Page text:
“What kind of paper do you want from us?”: developing genre knowledge in one Kazakhstani university postgraduate school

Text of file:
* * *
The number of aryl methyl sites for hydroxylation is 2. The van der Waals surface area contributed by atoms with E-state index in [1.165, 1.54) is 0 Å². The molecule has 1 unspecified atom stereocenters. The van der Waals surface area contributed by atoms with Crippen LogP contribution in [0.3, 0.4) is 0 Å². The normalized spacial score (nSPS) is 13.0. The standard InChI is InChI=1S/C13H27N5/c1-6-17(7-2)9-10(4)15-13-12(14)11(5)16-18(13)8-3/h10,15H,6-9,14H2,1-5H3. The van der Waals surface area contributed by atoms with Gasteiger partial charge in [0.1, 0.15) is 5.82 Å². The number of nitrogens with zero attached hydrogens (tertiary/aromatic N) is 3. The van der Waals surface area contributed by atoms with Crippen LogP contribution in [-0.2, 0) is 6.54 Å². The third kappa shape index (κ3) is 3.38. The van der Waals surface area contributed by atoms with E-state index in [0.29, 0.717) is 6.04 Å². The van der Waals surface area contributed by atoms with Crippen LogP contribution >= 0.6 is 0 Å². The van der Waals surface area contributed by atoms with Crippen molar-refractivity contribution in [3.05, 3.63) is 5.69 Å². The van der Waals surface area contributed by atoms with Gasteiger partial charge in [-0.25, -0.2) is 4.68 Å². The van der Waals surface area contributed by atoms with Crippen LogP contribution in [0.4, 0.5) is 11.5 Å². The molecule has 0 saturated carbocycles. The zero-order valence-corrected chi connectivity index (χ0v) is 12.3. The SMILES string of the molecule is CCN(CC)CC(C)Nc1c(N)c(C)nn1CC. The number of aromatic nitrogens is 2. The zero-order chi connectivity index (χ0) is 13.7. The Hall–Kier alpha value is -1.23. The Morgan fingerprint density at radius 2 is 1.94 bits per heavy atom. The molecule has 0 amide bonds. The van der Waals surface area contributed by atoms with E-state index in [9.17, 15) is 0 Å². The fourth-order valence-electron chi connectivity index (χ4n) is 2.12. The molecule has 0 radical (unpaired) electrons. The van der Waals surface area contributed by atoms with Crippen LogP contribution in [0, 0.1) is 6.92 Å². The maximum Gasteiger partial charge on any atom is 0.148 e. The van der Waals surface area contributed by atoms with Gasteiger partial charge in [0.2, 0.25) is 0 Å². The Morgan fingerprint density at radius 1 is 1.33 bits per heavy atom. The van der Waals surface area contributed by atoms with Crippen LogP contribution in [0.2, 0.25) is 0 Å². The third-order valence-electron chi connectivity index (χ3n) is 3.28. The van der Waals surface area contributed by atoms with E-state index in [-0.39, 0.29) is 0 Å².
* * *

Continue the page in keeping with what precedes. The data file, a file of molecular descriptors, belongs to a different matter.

Drawing on the Academic Literacies perspectives of Lea and Street and key genre theorists, this mixed-methods case study explored multilingual student experiences of academic literacy practices in one postgraduate social-science school in an English-medium university in Kazakhstan. Two questions guided the research: (1) To what extent and in what ways do students develop genre knowledge in their school EMI contexts?; (2) Which pedagogical approaches and strategies do students identify as beneficial in supporting genre knowledge development? The study found students developed genre awareness for research-related literacy practices, involving field-, tenor- and mode-related genre knowledge. The study also found student capacity to apply genre knowledge successfully across a range of text genres. Another finding was that challenge and success in genre knowledge development was a function of the extent of explicit feedback from instructors and peers and explicit assignment expectations. Each of our findings are consistent with the critique and recommendations of Lea and Street (1998; 2006) on the importance of a situated approach to developing student academic literacy practice that accounts for the larger institutional contexts and epistemological traditions in which those practices have meaning. These findings have important value for discussions and debates on student academic literacy learning and practice in higher education in Kazakhstan, across Central Asia and in other countries where policies for internationalization and research universities are rapidly transforming higher education literacy practice in the current era of globalization.
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